Tunnel opened and operational during wettest year on record
Last Monday night’s rain was a fitting way to ring out the year — as 2018 goes into the books as the wettest year on record.
“This year was the ultimate test for the Clean Rivers Project tunnel system, said DC Water CEO and President David L. Gadis. “In the rainiest year on record, the tunnel, along with green infrastructure, beat all projections for cleaning the river. The improved health of this waterway is bringing a Renaissance to the waterfront from housing, retail and sports venues, to recreational and environmental opportunities.”
Added DC Water Chairman of the Board Tommy Wells, “It is truly remarkable the first Clean Rivers tunnel has captured over 4.5 billion gallons of sewage that would have otherwise been discharged into the Anacostia River. This achievement marks a major milestone towards making the Anacostia swimmable and fishable for generations to come.”
DC Water’s projects support the goals of the Anacostia Waterfront Initiative, a collaboration of District agencies, and non-profit, federal, and regional partners to realize the potential of the Anacostia waterfront. In addition to Nationals Stadium and the new Audi Field, mixed-use development will bring tens of thousands more residents and employees to the area.
Through 2018, National Airport reported 66.28 inches of rain, which outpaced the prior record of 61.33 inches from 1889 and was more than 26 inches above the normal rainfall amount in a year (39.74 inches). In addition, five months of the year (May, July, September, November and December) ranked among the top 10 wettest months on record.
DC Water opened the first 7-mile segment of the Anacostia River Tunnel system in March. This massive structure stores combined sewage during rain events, keeping sewage from overflowing to the river. From March through December 31, the tunnel prevented 4.57 billion gallons of sewage, and nearly 900 tons of trash, solids and debris, from entering the Anacostia.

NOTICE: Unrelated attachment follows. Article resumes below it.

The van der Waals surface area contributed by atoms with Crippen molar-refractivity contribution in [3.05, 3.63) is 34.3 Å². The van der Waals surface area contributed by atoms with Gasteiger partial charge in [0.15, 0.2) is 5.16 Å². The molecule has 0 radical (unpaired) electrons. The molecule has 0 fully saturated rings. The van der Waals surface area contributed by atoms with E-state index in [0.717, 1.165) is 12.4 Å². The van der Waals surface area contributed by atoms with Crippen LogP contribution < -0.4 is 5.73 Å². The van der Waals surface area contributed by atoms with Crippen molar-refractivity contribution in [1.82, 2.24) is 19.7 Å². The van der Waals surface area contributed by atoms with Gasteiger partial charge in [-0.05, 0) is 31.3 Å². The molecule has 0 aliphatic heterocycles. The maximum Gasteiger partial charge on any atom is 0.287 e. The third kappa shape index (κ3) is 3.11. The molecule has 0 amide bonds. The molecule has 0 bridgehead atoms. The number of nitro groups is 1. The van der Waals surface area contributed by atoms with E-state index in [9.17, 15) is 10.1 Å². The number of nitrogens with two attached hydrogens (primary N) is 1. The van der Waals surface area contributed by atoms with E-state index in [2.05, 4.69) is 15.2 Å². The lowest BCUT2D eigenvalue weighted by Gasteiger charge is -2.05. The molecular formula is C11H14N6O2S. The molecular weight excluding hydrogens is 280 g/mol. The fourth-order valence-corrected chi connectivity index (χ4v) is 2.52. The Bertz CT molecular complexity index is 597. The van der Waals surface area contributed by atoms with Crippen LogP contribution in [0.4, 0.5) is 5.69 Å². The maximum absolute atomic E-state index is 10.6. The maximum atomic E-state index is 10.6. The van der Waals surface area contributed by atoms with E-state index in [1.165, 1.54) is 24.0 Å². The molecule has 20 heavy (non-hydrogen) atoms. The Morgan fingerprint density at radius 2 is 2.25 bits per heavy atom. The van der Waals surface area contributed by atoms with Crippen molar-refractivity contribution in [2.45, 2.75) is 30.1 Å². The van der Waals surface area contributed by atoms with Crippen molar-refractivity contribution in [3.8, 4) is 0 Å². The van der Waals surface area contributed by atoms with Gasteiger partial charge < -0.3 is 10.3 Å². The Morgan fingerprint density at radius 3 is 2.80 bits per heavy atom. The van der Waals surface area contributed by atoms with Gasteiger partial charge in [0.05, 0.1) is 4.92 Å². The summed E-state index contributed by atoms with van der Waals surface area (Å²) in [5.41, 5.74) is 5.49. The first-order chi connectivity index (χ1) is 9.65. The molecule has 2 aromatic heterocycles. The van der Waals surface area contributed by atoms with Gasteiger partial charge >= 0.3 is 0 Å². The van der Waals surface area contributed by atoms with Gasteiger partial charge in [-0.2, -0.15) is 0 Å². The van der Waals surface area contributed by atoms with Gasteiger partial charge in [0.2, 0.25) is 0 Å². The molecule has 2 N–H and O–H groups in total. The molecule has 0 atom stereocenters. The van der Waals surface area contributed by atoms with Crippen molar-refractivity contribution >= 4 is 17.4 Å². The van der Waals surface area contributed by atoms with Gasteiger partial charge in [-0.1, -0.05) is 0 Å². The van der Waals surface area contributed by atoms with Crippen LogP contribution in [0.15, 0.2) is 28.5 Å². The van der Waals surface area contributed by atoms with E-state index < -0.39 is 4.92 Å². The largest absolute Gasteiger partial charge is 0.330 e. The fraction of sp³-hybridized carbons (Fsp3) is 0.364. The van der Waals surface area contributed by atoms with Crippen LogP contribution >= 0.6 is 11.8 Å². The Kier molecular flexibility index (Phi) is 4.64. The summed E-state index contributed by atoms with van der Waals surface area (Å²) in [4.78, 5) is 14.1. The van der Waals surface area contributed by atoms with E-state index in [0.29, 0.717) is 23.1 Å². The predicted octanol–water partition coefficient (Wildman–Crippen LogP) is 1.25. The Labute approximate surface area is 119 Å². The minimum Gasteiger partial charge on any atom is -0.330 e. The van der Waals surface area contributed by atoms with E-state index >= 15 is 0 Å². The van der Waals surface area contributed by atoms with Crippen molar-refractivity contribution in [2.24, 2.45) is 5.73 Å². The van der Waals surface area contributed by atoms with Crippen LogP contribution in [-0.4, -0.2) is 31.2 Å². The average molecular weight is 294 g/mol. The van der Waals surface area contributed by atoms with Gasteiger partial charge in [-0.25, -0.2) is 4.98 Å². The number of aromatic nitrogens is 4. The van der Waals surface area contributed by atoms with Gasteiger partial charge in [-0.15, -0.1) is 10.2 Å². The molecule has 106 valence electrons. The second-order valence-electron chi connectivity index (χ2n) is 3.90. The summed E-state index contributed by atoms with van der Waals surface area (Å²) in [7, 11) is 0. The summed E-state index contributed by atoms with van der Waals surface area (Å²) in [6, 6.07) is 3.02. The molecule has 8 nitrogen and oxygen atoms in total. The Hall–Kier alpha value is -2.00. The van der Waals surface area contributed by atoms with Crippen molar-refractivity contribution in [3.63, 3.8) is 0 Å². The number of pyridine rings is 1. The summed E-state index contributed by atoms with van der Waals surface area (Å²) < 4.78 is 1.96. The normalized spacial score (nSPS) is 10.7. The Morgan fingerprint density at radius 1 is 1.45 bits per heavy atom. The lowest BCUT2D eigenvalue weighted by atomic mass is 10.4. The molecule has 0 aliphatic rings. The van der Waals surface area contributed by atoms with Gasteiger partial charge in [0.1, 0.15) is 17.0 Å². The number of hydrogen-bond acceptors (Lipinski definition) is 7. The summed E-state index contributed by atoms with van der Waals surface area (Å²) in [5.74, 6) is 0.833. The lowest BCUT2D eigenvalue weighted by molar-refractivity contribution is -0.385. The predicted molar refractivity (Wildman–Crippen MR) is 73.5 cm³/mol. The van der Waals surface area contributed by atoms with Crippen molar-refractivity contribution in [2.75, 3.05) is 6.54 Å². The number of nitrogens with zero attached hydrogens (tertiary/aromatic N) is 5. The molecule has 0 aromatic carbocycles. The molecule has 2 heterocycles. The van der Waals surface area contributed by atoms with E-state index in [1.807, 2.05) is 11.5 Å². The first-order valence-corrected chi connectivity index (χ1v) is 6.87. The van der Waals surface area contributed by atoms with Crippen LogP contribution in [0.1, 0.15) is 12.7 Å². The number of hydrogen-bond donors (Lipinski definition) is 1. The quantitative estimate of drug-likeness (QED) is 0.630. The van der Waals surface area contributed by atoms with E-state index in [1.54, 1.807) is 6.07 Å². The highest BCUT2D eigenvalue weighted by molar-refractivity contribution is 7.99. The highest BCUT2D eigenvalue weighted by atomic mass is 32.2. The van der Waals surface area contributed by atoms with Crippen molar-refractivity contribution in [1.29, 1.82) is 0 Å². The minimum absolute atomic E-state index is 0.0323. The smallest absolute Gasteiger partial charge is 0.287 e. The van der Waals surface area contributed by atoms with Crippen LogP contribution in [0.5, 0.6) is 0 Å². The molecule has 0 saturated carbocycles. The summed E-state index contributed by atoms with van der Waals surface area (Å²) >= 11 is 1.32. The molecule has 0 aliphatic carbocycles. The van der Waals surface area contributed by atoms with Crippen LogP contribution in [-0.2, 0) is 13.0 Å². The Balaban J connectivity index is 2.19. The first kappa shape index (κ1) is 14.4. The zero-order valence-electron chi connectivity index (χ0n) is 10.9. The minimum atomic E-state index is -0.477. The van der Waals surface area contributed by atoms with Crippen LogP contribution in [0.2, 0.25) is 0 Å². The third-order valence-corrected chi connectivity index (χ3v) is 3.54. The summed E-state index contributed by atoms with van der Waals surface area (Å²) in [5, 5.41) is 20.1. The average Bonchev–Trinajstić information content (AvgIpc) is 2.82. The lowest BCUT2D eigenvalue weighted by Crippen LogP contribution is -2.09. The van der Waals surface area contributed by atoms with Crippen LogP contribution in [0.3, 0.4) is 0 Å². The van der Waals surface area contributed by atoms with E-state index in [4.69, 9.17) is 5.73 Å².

Originally projected to reduce CSOs by approximately 80 percent in an average rainfall year, the system has exceeded expectations by achieving an 89 percent capture rate. Now, instead of flowing into the Anacostia, the combined stormwater and sewage is captured and conveyed to the Blue Plains Advanced Wastewater Treatment Plant for treatment prior to discharge to the Potomac River.
The first portion of the Anacostia Tunnel provides about 100 million gallons of storage and includes a 225 million gallon per day Wet Weather Treatment Facility at Blue Plains. The next portion of the Anacostia River Tunnel system, the Northeast Boundary Tunnel, is under construction now and will add approximately 90 million gallons of storage when it is placed into service in 2023. The Northeast Boundary Tunnel also reduces the chance of flooding in northeast DC neighborhoods that have struggled with flooding issues for over 100 years.
For more information, visit dcwater.com/cleanrivers.
SOURCE: DC Water